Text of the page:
Rock & roll fans lost an icon last month when the legendary singer and songwriter, David Bowie, passed away - just two short days after celebrating his 69th birthday. Bowie's career is considered transcendent; while he is famously known for pioneering "glam rock," his artistry has influenced dozens of musical genres, impacting the music world in a way that is unlike any other figure in rock history. Rolling Stone magazine's obituary hailed him as "one of the most original and singular voices in rock & roll for nearly five decades," whose "flair for theatricality won him a legion of fans." His last album, Blackstar, dropped on his birthday and immediately hit #1 on several Billboard charts.  

Rock stars like David Bowie are famous for earning enormous sums of money and blowing those fortunes on pricey mansions, pricey cars, and pricey entourages. But Bowie's fame inspired him to take charge of his finances, and he became one of rock's savviest money managers. Naturally, his particular financial plan included proactive steps to pay as little tax as possible.  

In the autobiography “Backstage Passes: Life on the Wild Side with David Bowie,” the star’s first wife, Angie, shared that Bowie was living large in California; yet, a $300,000 tax bill was mounting against him. "These were tax debts accumulated over the past few years," she recalled, "during which time vast quantities of taxable cash he had generated had vanished into various murky areas."  

Bowie had several choices: He could stay in sunny California, where combined federal and state rates topped out at 81% or he could head home to England and pay 83%. Instead, he sent Angie to her birthplace in Switzerland and arranged residency in the village of Blonay above Lake Geneva. Sure, it meant spending "significant amounts of time in Switzerland." But Angie likened it to "work release from a very nice, court-ordered health resort," with "an almost ludicrously low tax rate of about ten percent."  

In 1992, Bowie opted for a more modern love and married the supermodel, Iman, who preferred the glamour of London and New York to the quiet charms of a Swiss village. Would that mean a return to high taxes? Of course not! He bought a 640-acre estate near Dublin in Ireland, which exempts artistic royalties from tax.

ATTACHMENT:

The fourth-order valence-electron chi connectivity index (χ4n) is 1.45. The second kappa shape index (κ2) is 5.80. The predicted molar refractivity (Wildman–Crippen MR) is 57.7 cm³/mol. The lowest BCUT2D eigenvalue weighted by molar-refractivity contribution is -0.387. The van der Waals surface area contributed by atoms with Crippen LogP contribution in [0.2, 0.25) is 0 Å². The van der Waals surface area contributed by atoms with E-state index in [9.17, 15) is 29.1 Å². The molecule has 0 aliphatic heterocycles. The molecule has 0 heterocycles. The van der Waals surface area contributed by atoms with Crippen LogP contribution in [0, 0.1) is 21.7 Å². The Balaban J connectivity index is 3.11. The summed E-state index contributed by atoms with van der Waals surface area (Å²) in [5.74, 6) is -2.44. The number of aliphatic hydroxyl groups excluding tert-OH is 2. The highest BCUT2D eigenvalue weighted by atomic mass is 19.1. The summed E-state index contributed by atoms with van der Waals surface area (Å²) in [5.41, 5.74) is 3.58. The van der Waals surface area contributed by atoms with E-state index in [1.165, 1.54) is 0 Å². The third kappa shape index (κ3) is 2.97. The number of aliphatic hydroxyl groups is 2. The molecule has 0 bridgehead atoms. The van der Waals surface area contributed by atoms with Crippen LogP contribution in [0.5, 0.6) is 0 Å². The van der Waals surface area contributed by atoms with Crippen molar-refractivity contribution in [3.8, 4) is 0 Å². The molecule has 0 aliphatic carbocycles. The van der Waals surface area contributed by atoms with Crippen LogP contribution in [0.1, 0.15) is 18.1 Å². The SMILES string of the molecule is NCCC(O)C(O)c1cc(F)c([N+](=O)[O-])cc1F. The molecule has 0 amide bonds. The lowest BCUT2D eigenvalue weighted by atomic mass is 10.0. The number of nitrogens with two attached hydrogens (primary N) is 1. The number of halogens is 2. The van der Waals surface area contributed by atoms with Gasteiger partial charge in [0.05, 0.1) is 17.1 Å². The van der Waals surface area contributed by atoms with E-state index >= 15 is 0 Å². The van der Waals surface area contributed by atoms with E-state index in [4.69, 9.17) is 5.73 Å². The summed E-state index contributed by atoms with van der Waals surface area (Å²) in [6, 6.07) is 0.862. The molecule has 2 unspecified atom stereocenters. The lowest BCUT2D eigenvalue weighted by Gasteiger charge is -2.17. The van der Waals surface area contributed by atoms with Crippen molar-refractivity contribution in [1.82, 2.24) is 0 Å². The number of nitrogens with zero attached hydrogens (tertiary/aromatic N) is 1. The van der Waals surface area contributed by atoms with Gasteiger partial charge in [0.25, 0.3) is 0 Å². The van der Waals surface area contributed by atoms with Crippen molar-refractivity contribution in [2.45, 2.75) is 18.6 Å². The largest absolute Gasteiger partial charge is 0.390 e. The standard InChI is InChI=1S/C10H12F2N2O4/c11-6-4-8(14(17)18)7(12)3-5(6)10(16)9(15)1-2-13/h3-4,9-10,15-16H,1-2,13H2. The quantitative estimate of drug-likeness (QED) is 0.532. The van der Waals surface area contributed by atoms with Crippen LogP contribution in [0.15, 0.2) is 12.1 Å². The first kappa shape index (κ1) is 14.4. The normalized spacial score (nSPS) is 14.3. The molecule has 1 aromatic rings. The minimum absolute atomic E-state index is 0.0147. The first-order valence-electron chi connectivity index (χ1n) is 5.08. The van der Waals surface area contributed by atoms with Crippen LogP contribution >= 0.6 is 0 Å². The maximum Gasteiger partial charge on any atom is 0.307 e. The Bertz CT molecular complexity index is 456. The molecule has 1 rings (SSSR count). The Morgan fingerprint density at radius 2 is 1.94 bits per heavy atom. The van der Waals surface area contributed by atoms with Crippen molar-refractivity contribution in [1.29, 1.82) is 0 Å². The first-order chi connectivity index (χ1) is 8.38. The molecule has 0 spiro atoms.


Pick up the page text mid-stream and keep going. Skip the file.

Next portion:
Then, in 1997, Bowie released his greatest financial hit: the so-called "Bowie bond." Bowie needed cash to buy out his former manager without having to sell the rights to any of his songs. So, instead, he transferred the copyrights into a special purpose trust which then issued $55 million in bonds secured by the royalties to the songs. By borrowing against those future royalties rather than selling them, he was able to take tax-free cash. Bowie's deal made him a hero for artists looking to securitize future royalties. The “Bowie bond” also offers significant estate-tax advantages for an artist's heirs in that they can pay estate tax on their intellectual property without having to sell it.  

How well did Bowie's moves succeed? Time may have changed Bowie, but in his golden years, he really did become a richer man. This weekend, reports surfaced that he left a $100 million estate, with half going to his wife and half to his children. He also left $2 million to his longtime personal assistant and $1 million to his daughter's nanny. (We realize that half plus half plus $3 million equals more than the entire estate, but when you've sold 140 million (!) records, you can get away with that sort of math.)